Adjustments occur whenever something occurs that suddenly changes one or more of a player's Aspects, or introduces a new one. The DM describes the effect, and the player quickly slips in new aspects that match, possibly but not necessarily replacing old ones. A Helm of Opposite Alignment would definitely cause an Adjustment, as would the introduction of most Acquired Templates, as two basic examples. Adjustments can be temporary.

    Invocations are how Players use all the Fate Points they have been racking up. Quite simply, they let the player do cool (or at least cooler) things than they could do otherwise.
    • Gain a +2 bonus to a single roll. This is pretty much the weakest option. This option cannot be used if you modify the roll with any other type of Invocation.
    • Invoke an Aspect to reroll a roll you have made OR add +5 to that roll. This requires that the roll directly relate to the Aspect somehow. A player can invoke multiple aspects at once on one roll, but cannot invoke the same aspect twice on the same roll.
    • Invoke someone else's Aspect against them to reroll one of your rolls, add +5 to one of your rolls, or add a -5 penalty to their roll. This type of Invocation can only occur when your action influences that character. You can invoke multiple aspects - both yours and theirs - on the same roll, but only once per Aspect.
    • Make a declaration. The player lays down a fate point and declares something that adjusts the scene in a fashion that is advantageous. Examples could include their having a small item they need but don't have in their purchased inventory, or an adjustment to the environment that enables them to do something they couldn't do otherwise - like the cave roof having a hole that lets a sliver of sunlight in, providing a perfect place to bull rush a vampire into. This could even allow the character to take a dramatically appropriate action outside of their turn. When they do this, the DM may either take the point (thus accepting the declaration), return it (rejecting it), or ask for more points if the declaration is particularly powerful - this is the only exception to Invocations costing one point each. In general, if the declaration is boring or selfish, it should be rejected, while if it makes things cooler for everyone, it should be accepted. DMs should be more lenient if the declaration relates to an aspect in a clear fashion. For example, if you were searched by guards, you might later draw a weapon anyways using your “Always Armed” aspect, or have kept the guard's attention away from a cleverly-placed knife using your “Distracting Beauty” aspect.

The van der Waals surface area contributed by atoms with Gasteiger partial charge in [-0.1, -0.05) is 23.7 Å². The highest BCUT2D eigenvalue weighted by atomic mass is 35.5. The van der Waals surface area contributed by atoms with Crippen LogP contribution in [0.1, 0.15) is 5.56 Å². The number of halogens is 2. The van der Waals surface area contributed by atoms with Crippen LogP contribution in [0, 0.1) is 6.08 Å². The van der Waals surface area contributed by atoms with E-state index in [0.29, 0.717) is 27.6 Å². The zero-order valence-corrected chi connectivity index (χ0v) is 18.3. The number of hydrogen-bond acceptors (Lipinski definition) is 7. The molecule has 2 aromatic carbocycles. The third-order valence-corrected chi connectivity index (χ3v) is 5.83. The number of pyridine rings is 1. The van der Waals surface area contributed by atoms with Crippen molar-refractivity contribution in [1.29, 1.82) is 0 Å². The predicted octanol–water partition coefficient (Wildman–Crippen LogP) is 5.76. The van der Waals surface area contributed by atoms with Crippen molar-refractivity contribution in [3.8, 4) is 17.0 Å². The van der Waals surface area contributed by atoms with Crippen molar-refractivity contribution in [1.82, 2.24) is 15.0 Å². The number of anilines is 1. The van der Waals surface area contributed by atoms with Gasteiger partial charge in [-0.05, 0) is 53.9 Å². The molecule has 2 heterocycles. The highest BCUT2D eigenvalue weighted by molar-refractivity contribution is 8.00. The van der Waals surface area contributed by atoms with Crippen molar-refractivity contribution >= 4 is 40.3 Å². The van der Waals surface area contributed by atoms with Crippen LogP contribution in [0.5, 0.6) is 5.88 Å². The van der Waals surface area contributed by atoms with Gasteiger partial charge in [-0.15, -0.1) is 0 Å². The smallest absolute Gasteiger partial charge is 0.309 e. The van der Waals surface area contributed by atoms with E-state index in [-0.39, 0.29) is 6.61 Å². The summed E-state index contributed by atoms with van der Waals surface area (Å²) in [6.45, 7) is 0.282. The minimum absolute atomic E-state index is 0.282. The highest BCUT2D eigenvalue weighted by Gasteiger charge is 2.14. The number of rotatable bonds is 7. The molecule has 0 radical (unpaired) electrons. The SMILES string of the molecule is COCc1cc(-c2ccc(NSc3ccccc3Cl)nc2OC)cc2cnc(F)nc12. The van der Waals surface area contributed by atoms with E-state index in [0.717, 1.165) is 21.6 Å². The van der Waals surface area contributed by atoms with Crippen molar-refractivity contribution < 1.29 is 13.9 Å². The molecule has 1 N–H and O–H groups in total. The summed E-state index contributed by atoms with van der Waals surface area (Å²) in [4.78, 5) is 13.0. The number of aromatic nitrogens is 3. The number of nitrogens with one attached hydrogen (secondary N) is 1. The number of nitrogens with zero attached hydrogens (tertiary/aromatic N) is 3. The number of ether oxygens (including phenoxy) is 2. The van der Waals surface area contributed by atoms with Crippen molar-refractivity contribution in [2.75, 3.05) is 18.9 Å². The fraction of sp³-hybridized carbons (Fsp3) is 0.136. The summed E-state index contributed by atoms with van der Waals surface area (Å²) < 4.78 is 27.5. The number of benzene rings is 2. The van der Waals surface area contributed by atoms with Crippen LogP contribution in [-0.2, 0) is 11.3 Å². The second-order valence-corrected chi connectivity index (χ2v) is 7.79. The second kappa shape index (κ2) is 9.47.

• Use Feats or class features that normally cost Action Points. In general, this is often a slightly weaker way to use a Fate Point, but can be worth it.





    APPENDIX I: Chassis
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    A "Chassis" is a class minus the features. Notice that Chassis are the only thing in FATE-ish that has a predefined cost - this is provided solely to provide a rough guideline.

    If a player wants to run a chassis that is different from the example chassis, they simply write out the new Chassis and then Negotiate on the chassis' per-level value.

    In a later version of this, I plan to actually table out the Chassis properly. For now, here's the quick versions of four sample Chassis:

    BASELINE - Costs 0 points per level.
    Base Attack Bonus: 3/4ths of class level.
    Hit Die: d8.
    Base Save Bonuses: Two good and one poor.
    Skill Points Per Level: 6+INT Modifier
    Proficiencies: Simple weapons plus one martial weapon; light armor.

    CASTER - Provides 2 additional points per level.
    Base Attack Bonus: 1/2 of class level.
    Hit Die: d4.
    Base Save Bonuses: One good and two poor.
    Skill Points Per Level: 6+INT Modifier
    Proficiencies: Simple weapons; no armor.

    FIGHTER - Costs 2 points per level
    Base Attack Bonus: Equal to class level.
    Hit Die: d12.
    Base Save Bonuses: Two good and one poor.
    Skill Points Per Level: 6+INT Modifier
    Proficiencies: Simple weapons plus all martial weapons; light, medium, and heavy armor, plus shields.

    UBER - Costs 3 points per level
    Base Attack Bonus: Equal to class level.
    Hit Die: d12.